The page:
Security experts: Iran-backed hackers targeting U.S. and Saudi Arabia

How cyber criminals could hold your data hostage
How cyber criminals could hold your data hostage

Security experts are pointing the finger at Iran for cyber attacks against the U.S., Saudi Arabia and South Korea.

Cybersecurity firm FireEye has identified a new group of hackers, known as APT33, that it says has been working on behalf of the Iranian government since 2013. The group has "potential destructive capabilities," FireEye warned.

"The campaigns that were laid out were not just aligned with the Iranian government but with the Iranian military," said Stuart Davis, a director at FireEye subsidiary Mandiant.

Between the middle of 2016 and early 2017, APT33 targeted a U.S. organization in the aerospace sector and a Saudi Arabian company with aviation links, as well as a South Korean oil and chemicals firm, FireEye said.

APT33 targets represent "growth areas for the Iranian government," Davis said on a conference call with reporters on Thursday.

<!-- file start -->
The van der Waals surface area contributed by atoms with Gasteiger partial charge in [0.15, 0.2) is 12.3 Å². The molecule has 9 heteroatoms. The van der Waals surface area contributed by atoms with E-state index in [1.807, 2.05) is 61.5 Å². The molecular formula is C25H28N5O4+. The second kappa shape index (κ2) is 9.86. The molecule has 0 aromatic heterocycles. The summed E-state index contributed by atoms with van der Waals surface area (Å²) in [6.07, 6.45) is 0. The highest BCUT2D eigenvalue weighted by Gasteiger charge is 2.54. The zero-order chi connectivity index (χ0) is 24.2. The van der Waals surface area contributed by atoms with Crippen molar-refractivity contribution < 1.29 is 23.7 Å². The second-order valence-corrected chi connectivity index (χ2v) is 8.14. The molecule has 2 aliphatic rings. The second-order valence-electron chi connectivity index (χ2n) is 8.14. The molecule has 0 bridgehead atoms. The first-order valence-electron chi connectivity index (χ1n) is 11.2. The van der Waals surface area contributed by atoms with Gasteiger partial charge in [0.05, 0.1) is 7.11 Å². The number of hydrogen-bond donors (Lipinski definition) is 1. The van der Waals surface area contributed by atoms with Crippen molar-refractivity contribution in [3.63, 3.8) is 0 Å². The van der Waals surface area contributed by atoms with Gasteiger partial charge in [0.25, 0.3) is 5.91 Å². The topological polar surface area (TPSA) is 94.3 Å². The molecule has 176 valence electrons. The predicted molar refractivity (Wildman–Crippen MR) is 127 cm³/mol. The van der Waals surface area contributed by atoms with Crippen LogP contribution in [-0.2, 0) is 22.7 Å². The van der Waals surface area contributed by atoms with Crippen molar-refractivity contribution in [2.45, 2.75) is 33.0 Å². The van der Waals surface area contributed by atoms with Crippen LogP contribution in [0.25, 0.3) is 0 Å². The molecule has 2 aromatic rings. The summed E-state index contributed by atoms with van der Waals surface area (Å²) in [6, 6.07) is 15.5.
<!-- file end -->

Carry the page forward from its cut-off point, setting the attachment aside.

Iran is emerging from years of isolation under sanctions and is now looking to expand in aviation and energy.

"As we continue to monitor the threat activity related to this, we will have key questions and observations on how that could expand out to other petrochemical entities potentially within Europe and Asia," Davis said.

Related: Hackers catfish tech execs on LinkedIn

Iranian officials did not respond to requests for comment.

Fireeye said APT33 typically sends employees phishing emails that often appear to be credible, asking them to click links to job vacancies in their field.

Nick Carr, a senior Mandiant investigator, said the group used servers based in Iran and its malware contained Farsi language.

He warned that even if users did not click on the links, APT33 had other tools they could use to break into systems.

"They may bang on the door if you don't open," he said.

In January, Saudi Arabia warned of a crippling cyber attack, Shamoon 2, after several organizations were targeted by smaller hacks.

Shamoon 2 is a reworked and updated version of the malware used in the huge cyberattack in 2012 on Saudi Aramco, the world's biggest oil company.

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